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Human immunodeficiency virus type 1 (HIV-1) infection causes profound immunological defects in afflicted patients. Various mechanisms have been proposed to account for the immune dysfunction in AIDS ultimately leading to loss of CD4+ T cells, including HIV-1 envelope-mediated syncytium formation, apoptosis, and cytokine modulation. Here we present results(More)
We previously reported that expression of human immunodeficiency virus type 1 strain NL4-3 (HIV-1(NL4-3))vpr causes cells to arrest in the G2 phase of the cell cycle. We examined the induction of cell cycle arrest by other HIV-1 isolates and by primary lentiviruses other than HIV-1. We demonstrate that the vpr genes from tissue culture-adapted or primary(More)
The human immunodeficiency virus type 1 (HIV-1) gag gene product Pr55 self-assembles to form virus-like particles when expressed in Spodoptera frugiperda cells using recombinant baculoviruses. The particles resemble immature HIV and are released from the infected cell into the culture medium. Using this system we have progressively truncated the gag open(More)
Six mutants that differ in the extent of their carboxyterminal sequences and two deletion mutants of the gag gene of HIV-1 have been characterized morphologically following their expression in Spodoptera frugiperda cells using recombinant baculoviruses. Electron microscopy has revealed distinct morphological forms of the Gag protein that can be classified(More)
The human immunodeficiency virus type 1 (HIV-1) vpr gene encodes a protein which induces arrest of cells in the G2 phase of the cell cycle. Here, we demonstrate that following the arrest of cells in G2, Vpr induces apoptosis in human fibroblasts, T cells, and primary peripheral blood lymphocytes. Analysis of various mutations in the vpr gene revealed that(More)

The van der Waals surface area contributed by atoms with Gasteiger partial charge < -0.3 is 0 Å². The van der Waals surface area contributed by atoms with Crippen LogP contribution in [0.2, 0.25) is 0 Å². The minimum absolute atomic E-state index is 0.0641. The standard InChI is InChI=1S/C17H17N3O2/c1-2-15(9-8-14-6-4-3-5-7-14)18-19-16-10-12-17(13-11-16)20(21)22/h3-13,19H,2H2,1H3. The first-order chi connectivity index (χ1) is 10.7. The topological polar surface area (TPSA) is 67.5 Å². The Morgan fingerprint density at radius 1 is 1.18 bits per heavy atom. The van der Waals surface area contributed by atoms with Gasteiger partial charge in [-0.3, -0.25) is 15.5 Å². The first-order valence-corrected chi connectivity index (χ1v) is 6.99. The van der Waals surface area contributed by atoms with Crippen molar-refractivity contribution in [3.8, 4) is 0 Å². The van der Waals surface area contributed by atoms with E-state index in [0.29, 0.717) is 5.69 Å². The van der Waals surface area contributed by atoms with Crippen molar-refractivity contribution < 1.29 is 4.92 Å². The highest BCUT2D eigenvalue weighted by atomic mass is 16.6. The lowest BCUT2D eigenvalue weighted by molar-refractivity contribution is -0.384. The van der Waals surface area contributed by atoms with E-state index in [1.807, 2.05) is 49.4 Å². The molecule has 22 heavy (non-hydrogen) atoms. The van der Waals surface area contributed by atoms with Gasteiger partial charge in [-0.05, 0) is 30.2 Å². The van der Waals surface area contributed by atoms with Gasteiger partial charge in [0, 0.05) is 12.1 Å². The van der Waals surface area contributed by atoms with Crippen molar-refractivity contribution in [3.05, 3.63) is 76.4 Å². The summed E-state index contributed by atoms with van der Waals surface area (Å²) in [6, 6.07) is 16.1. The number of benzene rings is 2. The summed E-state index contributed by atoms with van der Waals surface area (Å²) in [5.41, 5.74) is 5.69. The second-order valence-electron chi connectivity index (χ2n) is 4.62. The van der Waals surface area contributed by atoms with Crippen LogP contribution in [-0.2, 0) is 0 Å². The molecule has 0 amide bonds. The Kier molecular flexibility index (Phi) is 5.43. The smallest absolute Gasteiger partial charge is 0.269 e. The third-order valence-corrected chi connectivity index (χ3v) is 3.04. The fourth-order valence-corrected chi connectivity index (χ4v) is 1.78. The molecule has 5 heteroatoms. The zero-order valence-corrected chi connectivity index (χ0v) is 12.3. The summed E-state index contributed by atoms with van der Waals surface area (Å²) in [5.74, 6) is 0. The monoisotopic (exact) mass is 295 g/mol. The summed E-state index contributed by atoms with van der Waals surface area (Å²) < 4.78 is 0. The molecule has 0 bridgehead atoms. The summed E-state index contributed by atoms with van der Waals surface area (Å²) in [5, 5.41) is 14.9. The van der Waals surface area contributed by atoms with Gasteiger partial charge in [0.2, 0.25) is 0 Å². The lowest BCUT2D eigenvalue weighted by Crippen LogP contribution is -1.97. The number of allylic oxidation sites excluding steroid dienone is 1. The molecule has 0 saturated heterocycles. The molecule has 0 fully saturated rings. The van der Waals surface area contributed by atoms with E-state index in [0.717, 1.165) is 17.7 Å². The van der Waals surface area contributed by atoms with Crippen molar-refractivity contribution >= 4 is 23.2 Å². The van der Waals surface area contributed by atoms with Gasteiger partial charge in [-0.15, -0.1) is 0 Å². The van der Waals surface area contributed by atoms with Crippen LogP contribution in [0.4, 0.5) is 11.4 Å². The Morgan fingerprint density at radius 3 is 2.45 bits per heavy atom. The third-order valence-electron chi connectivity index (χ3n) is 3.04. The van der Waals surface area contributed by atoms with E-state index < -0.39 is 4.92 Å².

Most current anticancer therapies act by inducing tumor cell stasis followed by apoptosis. HIV-1 Vpr effectively induces apoptosis of T cells after arrest of cells at a G(2)/M checkpoint. Here, we investigated whether this property of Vpr could be exploited for use as a potential anticancer agent. As a potentially safer alternative to transfer of genes(More)
The product of the human immunodeficiency virus type 1 (HIV-1) vpr gene induces cell cycle arrest in the G2 phase of the cell cycle and is characterized by an accumulation of the hyperphosphorylated form of cdc2 kinase. This phenotype is similar to the effect of DNA-damaging agents, which can also cause cells to arrest at G2. We previously reported that Vpr(More)
Virus-like particles produced by a recombinant baculovirus containing the HIV gag gene were examined by negative staining after delipidization. This technique demonstrated that the gag-protein shell consisted of radially arranged short rods which formed a network of ring-like structures. Similar structures were observed at the plasma membrane of infected(More)
The role of human immunodeficiency virus type 1 (HIV-1) accessory genes in pathogenesis has remained unclear because of the lack of a suitable in vivo model. The most controversial of these genes is nef. We investigated the requirement for Nef for in vivo replication and pathogenicity of two isolates of HIV-1 (HIV-1JR-CSF and HIV-1NL4-3) in human fetal(More)